INVESTIGATIONS! Ananda Ehret
By: Ananda Ehret
Studio Term: SS19
Department: Urbanism and Societal Change at The Royal Danish Academy of Fine Arts in Copenhagen
Published on July 23, 2021
[fig 1.] The thermal strategy activates the cooling potential of existing greenspaces. © Ananda Ehret
In the forthcoming years urban areas will be increasingly affected by the impacts of the climate catastrophe. Due to the agglomeration of people, infrastructure and economic activity cities are particularly vulnerable to these accelerating threats and therefore priority areas for climate change impact assessment. (Guerreiro et al. 2018) The Project 30°+Berlin focuses on heatwaves in the context of Berlin and explores alternative approaches for dealing with extreme heat. It aims to deploy and exploit local climatological conditions and combines temperature reduction with the creation of generous and programmed public spaces.
In Berlin, heatwaves are predicted to become more severe and frequent. Accompanied by reduced precipitation they will lead to extended periods of drought in Berlin and Brandenburg during summertime. (Zimmer-Amrhein et al. 2017) According to the European Environment Agency heatwaves are the deadliest extreme weather events in Europe. In cities the urban-heat-island-effect exacerbates these phenomenon, therefore urban residents are at especially high risk. While building materials like concrete or asphalt store heat, dense urban fabrics hinder natural ventilation during night. Furthermore, traffic and waste heat additionally increase temperatures, leading to higher energy use for cooling interior spaces and higher costs for building- and infrastructure maintenance. (Gartland 2008)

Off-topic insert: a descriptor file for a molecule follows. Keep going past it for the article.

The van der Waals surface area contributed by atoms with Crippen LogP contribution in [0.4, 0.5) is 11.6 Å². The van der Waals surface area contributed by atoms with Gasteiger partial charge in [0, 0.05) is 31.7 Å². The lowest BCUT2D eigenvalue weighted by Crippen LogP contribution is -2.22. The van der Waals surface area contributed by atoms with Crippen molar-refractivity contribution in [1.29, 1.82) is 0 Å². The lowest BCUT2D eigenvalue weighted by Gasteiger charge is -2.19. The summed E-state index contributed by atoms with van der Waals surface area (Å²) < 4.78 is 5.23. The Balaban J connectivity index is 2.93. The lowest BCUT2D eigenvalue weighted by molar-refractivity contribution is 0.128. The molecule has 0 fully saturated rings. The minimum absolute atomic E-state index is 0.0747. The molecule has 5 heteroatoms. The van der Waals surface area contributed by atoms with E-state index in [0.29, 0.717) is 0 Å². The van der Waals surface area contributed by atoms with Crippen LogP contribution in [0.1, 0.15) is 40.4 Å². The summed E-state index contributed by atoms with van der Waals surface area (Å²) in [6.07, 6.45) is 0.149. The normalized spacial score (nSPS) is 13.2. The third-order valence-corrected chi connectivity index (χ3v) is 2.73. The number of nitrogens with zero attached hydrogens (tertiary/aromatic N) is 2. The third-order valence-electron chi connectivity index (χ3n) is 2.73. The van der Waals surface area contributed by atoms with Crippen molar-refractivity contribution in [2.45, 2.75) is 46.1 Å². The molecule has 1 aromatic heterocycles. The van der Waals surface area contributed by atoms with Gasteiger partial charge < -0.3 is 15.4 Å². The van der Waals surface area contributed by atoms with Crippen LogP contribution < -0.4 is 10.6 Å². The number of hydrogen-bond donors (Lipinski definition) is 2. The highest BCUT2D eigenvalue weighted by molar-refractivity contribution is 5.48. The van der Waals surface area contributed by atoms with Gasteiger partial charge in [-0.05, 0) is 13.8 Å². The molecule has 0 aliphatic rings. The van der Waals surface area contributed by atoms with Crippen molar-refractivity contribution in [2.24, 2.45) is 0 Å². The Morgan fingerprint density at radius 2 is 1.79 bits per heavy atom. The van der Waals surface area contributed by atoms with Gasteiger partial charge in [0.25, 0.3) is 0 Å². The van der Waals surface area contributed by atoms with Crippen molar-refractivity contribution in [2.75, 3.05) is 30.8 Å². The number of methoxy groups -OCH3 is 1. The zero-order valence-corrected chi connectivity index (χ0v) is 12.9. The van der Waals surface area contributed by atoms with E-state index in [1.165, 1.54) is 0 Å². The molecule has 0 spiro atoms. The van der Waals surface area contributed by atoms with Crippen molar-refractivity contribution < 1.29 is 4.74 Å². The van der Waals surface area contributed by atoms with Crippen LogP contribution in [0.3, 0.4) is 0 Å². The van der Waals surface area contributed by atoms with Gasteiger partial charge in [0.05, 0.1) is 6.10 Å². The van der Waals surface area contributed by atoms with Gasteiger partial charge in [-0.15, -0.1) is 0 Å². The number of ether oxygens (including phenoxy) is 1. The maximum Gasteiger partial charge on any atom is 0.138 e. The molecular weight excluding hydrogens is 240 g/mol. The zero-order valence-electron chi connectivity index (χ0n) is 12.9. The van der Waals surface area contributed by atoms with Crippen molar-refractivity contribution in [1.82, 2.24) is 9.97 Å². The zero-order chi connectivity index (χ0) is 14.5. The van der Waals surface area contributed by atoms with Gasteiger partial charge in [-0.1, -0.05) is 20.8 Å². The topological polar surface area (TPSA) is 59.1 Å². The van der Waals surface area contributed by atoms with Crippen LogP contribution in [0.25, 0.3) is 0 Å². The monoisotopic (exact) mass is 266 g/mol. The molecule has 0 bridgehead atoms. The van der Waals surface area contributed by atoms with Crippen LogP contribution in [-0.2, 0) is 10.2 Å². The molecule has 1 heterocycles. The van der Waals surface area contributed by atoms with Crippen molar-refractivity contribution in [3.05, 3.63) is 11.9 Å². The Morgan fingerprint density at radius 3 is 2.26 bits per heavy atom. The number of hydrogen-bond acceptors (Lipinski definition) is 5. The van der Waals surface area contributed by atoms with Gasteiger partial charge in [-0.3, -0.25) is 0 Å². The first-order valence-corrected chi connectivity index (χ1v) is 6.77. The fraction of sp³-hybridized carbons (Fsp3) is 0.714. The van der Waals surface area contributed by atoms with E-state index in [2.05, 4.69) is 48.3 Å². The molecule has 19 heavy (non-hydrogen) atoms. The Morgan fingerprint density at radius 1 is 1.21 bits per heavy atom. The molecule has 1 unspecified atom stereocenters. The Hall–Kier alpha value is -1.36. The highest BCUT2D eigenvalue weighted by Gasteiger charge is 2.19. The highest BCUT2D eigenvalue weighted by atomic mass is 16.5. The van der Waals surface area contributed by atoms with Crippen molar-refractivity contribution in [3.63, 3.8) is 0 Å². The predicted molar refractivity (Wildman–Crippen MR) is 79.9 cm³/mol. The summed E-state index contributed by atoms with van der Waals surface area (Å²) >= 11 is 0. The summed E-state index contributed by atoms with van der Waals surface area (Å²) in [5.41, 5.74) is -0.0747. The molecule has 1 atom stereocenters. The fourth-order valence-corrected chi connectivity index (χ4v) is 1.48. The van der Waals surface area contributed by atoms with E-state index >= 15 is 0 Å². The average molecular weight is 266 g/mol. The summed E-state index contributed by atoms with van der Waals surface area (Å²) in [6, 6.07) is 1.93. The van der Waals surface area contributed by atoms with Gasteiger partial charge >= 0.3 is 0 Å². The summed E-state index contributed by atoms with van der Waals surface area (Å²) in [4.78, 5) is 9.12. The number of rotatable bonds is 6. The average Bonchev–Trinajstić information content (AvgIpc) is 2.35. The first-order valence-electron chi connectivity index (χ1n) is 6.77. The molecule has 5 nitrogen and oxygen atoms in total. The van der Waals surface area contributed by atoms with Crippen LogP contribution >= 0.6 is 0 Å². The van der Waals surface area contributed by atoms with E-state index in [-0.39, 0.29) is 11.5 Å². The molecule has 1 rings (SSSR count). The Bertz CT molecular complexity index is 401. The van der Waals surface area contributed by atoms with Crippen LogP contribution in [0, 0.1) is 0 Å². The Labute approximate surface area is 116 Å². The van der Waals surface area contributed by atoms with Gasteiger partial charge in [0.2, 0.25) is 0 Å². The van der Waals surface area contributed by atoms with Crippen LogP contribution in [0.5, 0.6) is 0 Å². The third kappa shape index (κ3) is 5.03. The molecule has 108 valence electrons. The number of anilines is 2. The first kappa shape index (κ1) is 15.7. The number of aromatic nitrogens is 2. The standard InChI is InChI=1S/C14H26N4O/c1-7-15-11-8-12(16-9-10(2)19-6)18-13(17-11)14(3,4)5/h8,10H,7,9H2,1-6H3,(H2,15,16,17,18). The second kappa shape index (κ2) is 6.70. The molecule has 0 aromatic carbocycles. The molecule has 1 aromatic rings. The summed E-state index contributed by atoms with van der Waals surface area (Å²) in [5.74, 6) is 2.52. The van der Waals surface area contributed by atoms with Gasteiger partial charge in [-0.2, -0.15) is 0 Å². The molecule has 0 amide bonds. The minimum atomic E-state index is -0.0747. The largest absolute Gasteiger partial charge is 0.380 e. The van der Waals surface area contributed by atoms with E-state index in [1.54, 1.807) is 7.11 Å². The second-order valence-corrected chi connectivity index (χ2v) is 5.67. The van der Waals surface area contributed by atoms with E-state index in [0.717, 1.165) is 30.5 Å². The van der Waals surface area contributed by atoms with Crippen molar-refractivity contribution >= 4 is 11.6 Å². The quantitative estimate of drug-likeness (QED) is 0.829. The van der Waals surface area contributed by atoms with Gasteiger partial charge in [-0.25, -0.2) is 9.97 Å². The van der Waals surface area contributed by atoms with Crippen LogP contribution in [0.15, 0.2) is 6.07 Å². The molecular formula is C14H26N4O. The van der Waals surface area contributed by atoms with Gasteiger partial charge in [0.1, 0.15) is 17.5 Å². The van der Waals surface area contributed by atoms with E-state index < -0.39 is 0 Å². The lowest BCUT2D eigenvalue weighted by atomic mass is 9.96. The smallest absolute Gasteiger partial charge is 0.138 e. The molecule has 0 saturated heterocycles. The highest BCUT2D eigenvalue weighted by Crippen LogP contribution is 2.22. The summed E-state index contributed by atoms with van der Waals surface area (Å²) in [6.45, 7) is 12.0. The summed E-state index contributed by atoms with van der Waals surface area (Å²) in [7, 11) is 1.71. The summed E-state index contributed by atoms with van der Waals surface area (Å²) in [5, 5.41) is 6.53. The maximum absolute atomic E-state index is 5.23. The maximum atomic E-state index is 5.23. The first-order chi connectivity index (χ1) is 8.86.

For centuries, climate has been of major influence for architecture and planning. Location, orientation, form and materials used to be logical consequence of local environmental conditions. In recent decades urbanization, globalization and technological advances have caused architecture to neglect the role of local climatological aspects and answers are often sought in universal solutions. (Krautheim et al. 2014) Greening the city is a trend that can be witnessed in planning proposals and architectural imagery all over the world. Green roofs and facades represent the widespread perception of a more ‘sustainable’ and ‘resilient’ urban landscape, which promises to be consistent with the planetary ecology and our individual well-being.